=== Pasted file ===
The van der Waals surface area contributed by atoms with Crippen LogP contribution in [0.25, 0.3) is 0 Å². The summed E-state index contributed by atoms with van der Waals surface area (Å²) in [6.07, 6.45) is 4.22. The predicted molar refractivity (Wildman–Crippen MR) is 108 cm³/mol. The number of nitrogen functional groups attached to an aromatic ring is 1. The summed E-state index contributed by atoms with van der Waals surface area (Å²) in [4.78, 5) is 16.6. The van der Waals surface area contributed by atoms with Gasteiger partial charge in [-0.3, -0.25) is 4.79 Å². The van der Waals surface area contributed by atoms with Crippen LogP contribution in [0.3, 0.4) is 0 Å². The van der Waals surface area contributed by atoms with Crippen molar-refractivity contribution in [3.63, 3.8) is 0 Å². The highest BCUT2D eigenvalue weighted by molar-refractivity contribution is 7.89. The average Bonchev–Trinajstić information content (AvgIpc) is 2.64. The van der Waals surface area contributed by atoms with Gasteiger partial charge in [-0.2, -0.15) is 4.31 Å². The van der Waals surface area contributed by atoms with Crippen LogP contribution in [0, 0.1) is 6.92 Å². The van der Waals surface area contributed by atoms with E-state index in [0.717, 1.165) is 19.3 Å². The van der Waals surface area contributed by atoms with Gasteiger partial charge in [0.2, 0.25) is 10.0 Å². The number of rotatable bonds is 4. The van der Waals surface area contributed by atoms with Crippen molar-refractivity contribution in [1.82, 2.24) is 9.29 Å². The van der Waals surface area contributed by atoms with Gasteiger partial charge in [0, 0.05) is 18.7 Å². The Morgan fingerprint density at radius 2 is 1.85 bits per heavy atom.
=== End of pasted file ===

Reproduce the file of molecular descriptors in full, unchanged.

The van der Waals surface area contributed by atoms with Crippen LogP contribution in [0.25, 0.3) is 0 Å². The summed E-state index contributed by atoms with van der Waals surface area (Å²) in [6.07, 6.45) is 4.22. The predicted molar refractivity (Wildman–Crippen MR) is 108 cm³/mol. The number of nitrogen functional groups attached to an aromatic ring is 1. The summed E-state index contributed by atoms with van der Waals surface area (Å²) in [4.78, 5) is 16.6. The van der Waals surface area contributed by atoms with Gasteiger partial charge in [-0.3, -0.25) is 4.79 Å². The van der Waals surface area contributed by atoms with Crippen LogP contribution in [0.3, 0.4) is 0 Å². The van der Waals surface area contributed by atoms with Crippen molar-refractivity contribution in [3.63, 3.8) is 0 Å². The highest BCUT2D eigenvalue weighted by molar-refractivity contribution is 7.89. The average Bonchev–Trinajstić information content (AvgIpc) is 2.64. The van der Waals surface area contributed by atoms with Gasteiger partial charge in [-0.2, -0.15) is 4.31 Å². The van der Waals surface area contributed by atoms with Crippen LogP contribution in [0, 0.1) is 6.92 Å². The van der Waals surface area contributed by atoms with E-state index in [0.717, 1.165) is 19.3 Å². The van der Waals surface area contributed by atoms with Gasteiger partial charge in [0.2, 0.25) is 10.0 Å². The number of rotatable bonds is 4. The van der Waals surface area contributed by atoms with Crippen molar-refractivity contribution in [1.82, 2.24) is 9.29 Å². The van der Waals surface area contributed by atoms with Gasteiger partial charge in [0, 0.05) is 18.7 Å². The Morgan fingerprint density at radius 2 is 1.85 bits per heavy atom.